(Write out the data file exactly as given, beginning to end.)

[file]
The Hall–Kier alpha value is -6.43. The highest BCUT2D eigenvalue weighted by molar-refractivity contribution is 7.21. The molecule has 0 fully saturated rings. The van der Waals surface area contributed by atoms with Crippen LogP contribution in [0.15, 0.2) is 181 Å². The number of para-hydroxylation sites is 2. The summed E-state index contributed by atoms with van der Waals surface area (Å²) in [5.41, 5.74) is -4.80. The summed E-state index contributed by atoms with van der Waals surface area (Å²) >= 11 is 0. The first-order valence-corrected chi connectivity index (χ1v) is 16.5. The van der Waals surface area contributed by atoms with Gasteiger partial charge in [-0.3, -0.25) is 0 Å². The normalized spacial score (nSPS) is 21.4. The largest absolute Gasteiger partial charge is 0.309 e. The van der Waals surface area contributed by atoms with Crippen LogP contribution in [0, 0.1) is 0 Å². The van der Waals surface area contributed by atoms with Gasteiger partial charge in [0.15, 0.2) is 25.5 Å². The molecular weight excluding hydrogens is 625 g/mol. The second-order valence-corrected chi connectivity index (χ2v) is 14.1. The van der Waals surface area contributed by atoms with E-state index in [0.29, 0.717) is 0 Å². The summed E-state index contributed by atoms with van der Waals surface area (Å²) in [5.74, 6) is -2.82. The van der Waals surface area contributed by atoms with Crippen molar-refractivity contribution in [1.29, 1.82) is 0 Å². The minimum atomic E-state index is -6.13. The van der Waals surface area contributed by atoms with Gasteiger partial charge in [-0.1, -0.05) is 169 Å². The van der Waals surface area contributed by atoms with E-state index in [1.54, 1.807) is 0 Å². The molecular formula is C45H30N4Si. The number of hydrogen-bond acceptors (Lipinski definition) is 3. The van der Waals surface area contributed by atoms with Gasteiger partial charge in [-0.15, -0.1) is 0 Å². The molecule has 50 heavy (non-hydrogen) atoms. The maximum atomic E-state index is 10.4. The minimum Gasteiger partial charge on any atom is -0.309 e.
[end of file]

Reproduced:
The Hall–Kier alpha value is -6.43. The highest BCUT2D eigenvalue weighted by molar-refractivity contribution is 7.21. The molecule has 0 fully saturated rings. The van der Waals surface area contributed by atoms with Crippen LogP contribution in [0.15, 0.2) is 181 Å². The number of para-hydroxylation sites is 2. The summed E-state index contributed by atoms with van der Waals surface area (Å²) in [5.41, 5.74) is -4.80. The summed E-state index contributed by atoms with van der Waals surface area (Å²) >= 11 is 0. The first-order valence-corrected chi connectivity index (χ1v) is 16.5. The van der Waals surface area contributed by atoms with Gasteiger partial charge in [-0.3, -0.25) is 0 Å². The normalized spacial score (nSPS) is 21.4. The largest absolute Gasteiger partial charge is 0.309 e. The van der Waals surface area contributed by atoms with Crippen LogP contribution in [0, 0.1) is 0 Å². The van der Waals surface area contributed by atoms with Gasteiger partial charge in [0.15, 0.2) is 25.5 Å². The molecular weight excluding hydrogens is 625 g/mol. The second-order valence-corrected chi connectivity index (χ2v) is 14.1. The van der Waals surface area contributed by atoms with E-state index in [0.29, 0.717) is 0 Å². The summed E-state index contributed by atoms with van der Waals surface area (Å²) in [5.74, 6) is -2.82. The van der Waals surface area contributed by atoms with Crippen molar-refractivity contribution in [1.29, 1.82) is 0 Å². The minimum atomic E-state index is -6.13. The van der Waals surface area contributed by atoms with Gasteiger partial charge in [-0.1, -0.05) is 169 Å². The van der Waals surface area contributed by atoms with E-state index in [1.54, 1.807) is 0 Å². The molecular formula is C45H30N4Si. The number of hydrogen-bond acceptors (Lipinski definition) is 3. The van der Waals surface area contributed by atoms with Gasteiger partial charge in [-0.15, -0.1) is 0 Å². The molecule has 50 heavy (non-hydrogen) atoms. The maximum atomic E-state index is 10.4. The minimum Gasteiger partial charge on any atom is -0.309 e.